I am not sure where they came up with the 31% decline figure, as the chart clearly shows a decline of 9.6%.
Reversing The Production Decline Curve
The 10K further explains efforts by operator ConocoPhillips to stem the production decline curve in Waddell Ranch:
Total capital expenditures in 2012 used in the net overriding royalty calculation were approximately $65.8 million (gross) compared to $11.48 million (gross) in 2011 and $4.2 million (gross) in 2010. The operator of the Waddell Ranch properties has informed the Trustee that, in order to halt the production decline curve and to exploit the remaining potential of the Trust's assets more fully, a more aggressive, robust capital expenditure budget will be necessary in the future and is being pursued.
To summarize, COP is implementing aggressive fracking operations to increase oil & gas production in the Trust's underlying properties. These capital expenditures have and will continue to negatively affect the oil and gas sales attributable to the trust. The goal, of course, is that increasing production will more than offset the capital expenditure subtraction such that, net-net, the Trust will show increasing sales and shareholder distributions.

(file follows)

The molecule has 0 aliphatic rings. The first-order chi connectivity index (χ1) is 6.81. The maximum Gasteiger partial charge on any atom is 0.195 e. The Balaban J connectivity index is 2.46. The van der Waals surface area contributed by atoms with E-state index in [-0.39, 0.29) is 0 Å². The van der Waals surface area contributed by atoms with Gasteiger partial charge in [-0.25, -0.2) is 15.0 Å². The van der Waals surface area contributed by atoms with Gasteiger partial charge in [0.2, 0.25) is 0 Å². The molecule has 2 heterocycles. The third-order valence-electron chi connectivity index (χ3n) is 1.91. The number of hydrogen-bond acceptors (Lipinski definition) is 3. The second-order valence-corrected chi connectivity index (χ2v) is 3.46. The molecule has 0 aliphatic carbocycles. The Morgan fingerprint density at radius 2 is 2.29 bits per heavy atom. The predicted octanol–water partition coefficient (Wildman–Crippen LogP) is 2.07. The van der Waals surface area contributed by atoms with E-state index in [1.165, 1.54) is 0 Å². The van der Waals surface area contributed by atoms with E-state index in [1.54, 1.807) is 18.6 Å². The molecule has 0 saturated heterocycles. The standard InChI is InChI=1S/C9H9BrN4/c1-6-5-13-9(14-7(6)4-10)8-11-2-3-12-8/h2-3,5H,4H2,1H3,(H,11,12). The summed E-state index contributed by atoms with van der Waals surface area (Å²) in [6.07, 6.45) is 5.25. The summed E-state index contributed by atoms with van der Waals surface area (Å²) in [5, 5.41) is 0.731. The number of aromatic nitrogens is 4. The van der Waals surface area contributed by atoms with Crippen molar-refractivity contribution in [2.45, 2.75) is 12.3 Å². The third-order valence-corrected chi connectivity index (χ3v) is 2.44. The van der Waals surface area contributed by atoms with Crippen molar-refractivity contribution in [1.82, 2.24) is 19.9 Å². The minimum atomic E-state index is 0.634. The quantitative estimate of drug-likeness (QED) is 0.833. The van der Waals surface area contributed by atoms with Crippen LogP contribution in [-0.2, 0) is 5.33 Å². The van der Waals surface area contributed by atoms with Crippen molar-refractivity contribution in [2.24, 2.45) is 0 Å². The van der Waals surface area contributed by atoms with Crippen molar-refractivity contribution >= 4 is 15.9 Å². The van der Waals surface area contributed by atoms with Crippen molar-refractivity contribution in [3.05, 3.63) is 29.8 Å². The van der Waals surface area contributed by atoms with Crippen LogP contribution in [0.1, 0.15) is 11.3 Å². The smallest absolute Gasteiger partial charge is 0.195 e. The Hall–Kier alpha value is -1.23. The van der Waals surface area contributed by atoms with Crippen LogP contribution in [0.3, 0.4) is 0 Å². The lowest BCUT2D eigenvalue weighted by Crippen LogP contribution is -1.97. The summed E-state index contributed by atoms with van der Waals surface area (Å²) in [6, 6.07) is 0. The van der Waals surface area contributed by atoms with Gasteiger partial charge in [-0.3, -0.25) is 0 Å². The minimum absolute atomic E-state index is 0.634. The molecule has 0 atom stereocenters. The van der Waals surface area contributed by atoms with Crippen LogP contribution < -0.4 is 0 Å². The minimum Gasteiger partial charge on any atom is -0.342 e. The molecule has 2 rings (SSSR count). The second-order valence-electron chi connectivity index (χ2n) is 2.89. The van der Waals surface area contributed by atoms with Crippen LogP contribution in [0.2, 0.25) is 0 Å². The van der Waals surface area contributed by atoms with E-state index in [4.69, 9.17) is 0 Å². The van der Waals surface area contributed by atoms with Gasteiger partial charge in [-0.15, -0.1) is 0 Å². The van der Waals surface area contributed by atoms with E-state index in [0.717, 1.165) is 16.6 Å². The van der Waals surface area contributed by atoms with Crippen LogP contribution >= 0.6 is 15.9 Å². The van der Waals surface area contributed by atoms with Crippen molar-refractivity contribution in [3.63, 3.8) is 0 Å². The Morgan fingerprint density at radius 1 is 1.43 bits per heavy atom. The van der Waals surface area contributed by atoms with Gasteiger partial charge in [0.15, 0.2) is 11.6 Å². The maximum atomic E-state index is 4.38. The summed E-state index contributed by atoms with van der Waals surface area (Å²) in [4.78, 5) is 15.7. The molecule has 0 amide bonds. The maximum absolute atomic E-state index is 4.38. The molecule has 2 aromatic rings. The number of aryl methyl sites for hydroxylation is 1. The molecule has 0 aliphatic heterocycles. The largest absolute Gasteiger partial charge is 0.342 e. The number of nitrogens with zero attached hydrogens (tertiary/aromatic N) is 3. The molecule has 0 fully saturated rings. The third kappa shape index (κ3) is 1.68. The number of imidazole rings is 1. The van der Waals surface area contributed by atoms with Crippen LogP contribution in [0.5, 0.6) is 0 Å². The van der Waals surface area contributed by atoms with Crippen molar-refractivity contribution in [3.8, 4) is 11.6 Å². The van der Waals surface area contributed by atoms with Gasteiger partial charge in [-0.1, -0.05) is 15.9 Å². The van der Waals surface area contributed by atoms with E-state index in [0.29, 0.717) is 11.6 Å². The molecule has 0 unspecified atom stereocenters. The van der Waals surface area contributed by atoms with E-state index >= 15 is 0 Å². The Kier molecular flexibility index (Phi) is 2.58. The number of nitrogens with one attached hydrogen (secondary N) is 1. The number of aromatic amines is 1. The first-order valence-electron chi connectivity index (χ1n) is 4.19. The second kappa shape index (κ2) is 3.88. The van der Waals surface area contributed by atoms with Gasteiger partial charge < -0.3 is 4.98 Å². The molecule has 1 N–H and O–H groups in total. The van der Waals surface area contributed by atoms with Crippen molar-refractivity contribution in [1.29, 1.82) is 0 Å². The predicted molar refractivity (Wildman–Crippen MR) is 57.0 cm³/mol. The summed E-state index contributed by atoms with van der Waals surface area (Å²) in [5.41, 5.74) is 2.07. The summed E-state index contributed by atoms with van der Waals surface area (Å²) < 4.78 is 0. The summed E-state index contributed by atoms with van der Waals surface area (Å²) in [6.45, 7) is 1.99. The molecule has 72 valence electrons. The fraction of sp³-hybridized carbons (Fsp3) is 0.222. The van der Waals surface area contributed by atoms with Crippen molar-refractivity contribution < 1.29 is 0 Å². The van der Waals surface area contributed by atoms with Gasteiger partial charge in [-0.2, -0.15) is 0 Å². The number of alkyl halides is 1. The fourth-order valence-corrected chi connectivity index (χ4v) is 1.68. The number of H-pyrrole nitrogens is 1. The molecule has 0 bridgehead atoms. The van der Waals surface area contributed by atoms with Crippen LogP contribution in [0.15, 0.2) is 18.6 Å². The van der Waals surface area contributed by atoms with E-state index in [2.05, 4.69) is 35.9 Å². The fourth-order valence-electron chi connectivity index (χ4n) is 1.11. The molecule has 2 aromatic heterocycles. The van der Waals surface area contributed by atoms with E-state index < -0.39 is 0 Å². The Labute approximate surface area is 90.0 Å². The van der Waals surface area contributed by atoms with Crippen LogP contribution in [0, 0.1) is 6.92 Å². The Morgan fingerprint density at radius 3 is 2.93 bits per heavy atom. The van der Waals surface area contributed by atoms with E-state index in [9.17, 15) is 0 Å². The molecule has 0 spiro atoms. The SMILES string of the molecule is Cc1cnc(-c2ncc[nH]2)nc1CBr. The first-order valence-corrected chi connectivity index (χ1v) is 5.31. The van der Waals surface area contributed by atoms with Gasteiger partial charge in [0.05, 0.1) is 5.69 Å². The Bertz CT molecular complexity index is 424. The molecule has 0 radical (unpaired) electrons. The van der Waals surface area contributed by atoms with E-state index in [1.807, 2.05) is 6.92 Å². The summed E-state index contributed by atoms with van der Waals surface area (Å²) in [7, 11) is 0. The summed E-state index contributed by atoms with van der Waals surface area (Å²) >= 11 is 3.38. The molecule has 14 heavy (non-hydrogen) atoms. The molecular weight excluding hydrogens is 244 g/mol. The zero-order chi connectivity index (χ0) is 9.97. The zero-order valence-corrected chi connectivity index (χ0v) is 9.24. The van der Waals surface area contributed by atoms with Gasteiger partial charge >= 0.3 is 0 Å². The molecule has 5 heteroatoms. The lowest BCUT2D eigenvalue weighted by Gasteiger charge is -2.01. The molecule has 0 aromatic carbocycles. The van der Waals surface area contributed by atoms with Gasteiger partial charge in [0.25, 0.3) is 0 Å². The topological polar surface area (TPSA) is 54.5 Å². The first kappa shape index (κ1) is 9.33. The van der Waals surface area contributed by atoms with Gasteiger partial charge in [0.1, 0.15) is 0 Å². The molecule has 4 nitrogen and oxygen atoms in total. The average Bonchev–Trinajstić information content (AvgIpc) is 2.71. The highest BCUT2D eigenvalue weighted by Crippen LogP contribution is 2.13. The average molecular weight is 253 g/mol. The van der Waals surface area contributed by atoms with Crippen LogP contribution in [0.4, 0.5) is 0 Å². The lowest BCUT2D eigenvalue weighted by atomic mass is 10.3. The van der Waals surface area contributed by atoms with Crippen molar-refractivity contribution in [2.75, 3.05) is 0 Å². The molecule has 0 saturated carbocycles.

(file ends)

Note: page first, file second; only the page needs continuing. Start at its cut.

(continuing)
If I take the distributions for the first 3 months of 2013 and simply annualize them (x4), the Trust would distribute $0.575/share this year, for a yield of 4.7% based on today's stock price. Clearly, the Trust's distributions are down compared to previous years, and this is obviously weighing on the price of the stock.
However, according to the 2011 annual report, the "production index" for the Trust properties based on the reserve report prepared by independent petroleum engineers as of December 31, 2011, was approximately 9.8 years. But according to the latest distribution release, the Trust has a life span of 11 to 13 years. That is a significant lifespan increase in one year for a Trust with a depleting asset base. Clearly, increased fracking on the properties is beginning to increase access to additional oil deposits.
Total proved reserves should increase further as a result of the increased levels of capital expenditures by the operator. Indeed, according to the 2011 annual report and latest distribution press release, total proved reserves have already been increasing. Estimated quantities of proved developed reserves of oil and gas as of the dates indicated were as follows: